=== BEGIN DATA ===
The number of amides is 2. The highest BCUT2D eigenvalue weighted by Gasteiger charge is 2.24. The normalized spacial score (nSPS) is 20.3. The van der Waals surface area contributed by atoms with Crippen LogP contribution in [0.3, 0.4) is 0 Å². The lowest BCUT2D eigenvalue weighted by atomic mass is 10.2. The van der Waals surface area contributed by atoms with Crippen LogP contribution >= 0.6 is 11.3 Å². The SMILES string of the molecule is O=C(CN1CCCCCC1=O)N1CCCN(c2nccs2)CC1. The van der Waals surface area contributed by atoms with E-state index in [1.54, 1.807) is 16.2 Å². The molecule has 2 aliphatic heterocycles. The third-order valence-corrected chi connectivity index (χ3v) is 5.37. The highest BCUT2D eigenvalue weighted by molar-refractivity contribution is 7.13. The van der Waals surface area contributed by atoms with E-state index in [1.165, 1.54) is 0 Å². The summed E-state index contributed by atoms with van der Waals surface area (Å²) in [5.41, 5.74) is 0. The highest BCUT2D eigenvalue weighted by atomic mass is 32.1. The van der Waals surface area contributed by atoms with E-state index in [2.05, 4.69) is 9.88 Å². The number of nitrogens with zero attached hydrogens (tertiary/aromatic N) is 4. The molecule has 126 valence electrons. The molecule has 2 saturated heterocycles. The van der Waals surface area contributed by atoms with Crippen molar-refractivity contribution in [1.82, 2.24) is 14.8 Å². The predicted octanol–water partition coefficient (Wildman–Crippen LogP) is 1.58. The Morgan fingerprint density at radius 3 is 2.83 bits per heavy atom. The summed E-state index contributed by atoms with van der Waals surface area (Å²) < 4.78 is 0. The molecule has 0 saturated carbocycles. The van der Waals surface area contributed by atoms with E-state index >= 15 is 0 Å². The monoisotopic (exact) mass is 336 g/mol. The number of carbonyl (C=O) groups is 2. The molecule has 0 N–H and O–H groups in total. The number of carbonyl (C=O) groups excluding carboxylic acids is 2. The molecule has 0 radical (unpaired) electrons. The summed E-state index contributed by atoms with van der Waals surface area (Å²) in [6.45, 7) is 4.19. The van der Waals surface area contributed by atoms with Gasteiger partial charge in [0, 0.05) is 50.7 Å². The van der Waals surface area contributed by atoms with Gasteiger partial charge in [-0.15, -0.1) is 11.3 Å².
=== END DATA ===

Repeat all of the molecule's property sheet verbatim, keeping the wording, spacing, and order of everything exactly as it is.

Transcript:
The number of amides is 2. The highest BCUT2D eigenvalue weighted by Gasteiger charge is 2.24. The normalized spacial score (nSPS) is 20.3. The van der Waals surface area contributed by atoms with Crippen LogP contribution in [0.3, 0.4) is 0 Å². The lowest BCUT2D eigenvalue weighted by atomic mass is 10.2. The van der Waals surface area contributed by atoms with Crippen LogP contribution >= 0.6 is 11.3 Å². The SMILES string of the molecule is O=C(CN1CCCCCC1=O)N1CCCN(c2nccs2)CC1. The van der Waals surface area contributed by atoms with E-state index in [1.54, 1.807) is 16.2 Å². The molecule has 2 aliphatic heterocycles. The third-order valence-corrected chi connectivity index (χ3v) is 5.37. The highest BCUT2D eigenvalue weighted by molar-refractivity contribution is 7.13. The van der Waals surface area contributed by atoms with E-state index in [1.165, 1.54) is 0 Å². The summed E-state index contributed by atoms with van der Waals surface area (Å²) in [5.41, 5.74) is 0. The highest BCUT2D eigenvalue weighted by atomic mass is 32.1. The van der Waals surface area contributed by atoms with E-state index in [2.05, 4.69) is 9.88 Å². The number of nitrogens with zero attached hydrogens (tertiary/aromatic N) is 4. The molecule has 126 valence electrons. The molecule has 2 saturated heterocycles. The van der Waals surface area contributed by atoms with Crippen molar-refractivity contribution in [1.82, 2.24) is 14.8 Å². The predicted octanol–water partition coefficient (Wildman–Crippen LogP) is 1.58. The Morgan fingerprint density at radius 3 is 2.83 bits per heavy atom. The summed E-state index contributed by atoms with van der Waals surface area (Å²) < 4.78 is 0. The molecule has 0 saturated carbocycles. The van der Waals surface area contributed by atoms with E-state index >= 15 is 0 Å². The monoisotopic (exact) mass is 336 g/mol. The number of carbonyl (C=O) groups is 2. The molecule has 0 N–H and O–H groups in total. The number of carbonyl (C=O) groups excluding carboxylic acids is 2. The molecule has 0 radical (unpaired) electrons. The summed E-state index contributed by atoms with van der Waals surface area (Å²) in [6.45, 7) is 4.19. The van der Waals surface area contributed by atoms with Gasteiger partial charge in [0, 0.05) is 50.7 Å². The van der Waals surface area contributed by atoms with Gasteiger partial charge in [-0.15, -0.1) is 11.3 Å².